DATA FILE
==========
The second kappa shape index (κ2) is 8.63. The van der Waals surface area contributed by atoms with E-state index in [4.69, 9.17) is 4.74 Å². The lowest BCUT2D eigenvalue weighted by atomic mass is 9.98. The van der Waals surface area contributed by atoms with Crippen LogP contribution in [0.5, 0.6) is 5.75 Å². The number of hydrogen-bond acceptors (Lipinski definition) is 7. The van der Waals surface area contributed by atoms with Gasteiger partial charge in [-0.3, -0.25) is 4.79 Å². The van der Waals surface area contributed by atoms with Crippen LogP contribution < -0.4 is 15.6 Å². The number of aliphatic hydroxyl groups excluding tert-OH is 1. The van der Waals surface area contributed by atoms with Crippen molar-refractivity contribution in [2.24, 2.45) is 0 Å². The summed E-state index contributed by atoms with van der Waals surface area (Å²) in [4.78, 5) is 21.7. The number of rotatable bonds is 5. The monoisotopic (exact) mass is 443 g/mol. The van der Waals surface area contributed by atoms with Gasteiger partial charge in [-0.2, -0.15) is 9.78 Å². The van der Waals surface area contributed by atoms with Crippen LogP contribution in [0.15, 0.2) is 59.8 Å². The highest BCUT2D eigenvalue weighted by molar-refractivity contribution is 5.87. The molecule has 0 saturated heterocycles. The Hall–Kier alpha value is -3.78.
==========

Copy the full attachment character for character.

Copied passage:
The second kappa shape index (κ2) is 8.63. The van der Waals surface area contributed by atoms with E-state index in [4.69, 9.17) is 4.74 Å². The lowest BCUT2D eigenvalue weighted by atomic mass is 9.98. The van der Waals surface area contributed by atoms with Crippen LogP contribution in [0.5, 0.6) is 5.75 Å². The number of hydrogen-bond acceptors (Lipinski definition) is 7. The van der Waals surface area contributed by atoms with Gasteiger partial charge in [-0.3, -0.25) is 4.79 Å². The van der Waals surface area contributed by atoms with Crippen LogP contribution < -0.4 is 15.6 Å². The number of aliphatic hydroxyl groups excluding tert-OH is 1. The van der Waals surface area contributed by atoms with Crippen molar-refractivity contribution in [2.24, 2.45) is 0 Å². The summed E-state index contributed by atoms with van der Waals surface area (Å²) in [4.78, 5) is 21.7. The number of rotatable bonds is 5. The monoisotopic (exact) mass is 443 g/mol. The van der Waals surface area contributed by atoms with Gasteiger partial charge in [-0.2, -0.15) is 9.78 Å². The van der Waals surface area contributed by atoms with Crippen LogP contribution in [0.15, 0.2) is 59.8 Å². The highest BCUT2D eigenvalue weighted by molar-refractivity contribution is 5.87. The molecule has 0 saturated heterocycles. The Hall–Kier alpha value is -3.78.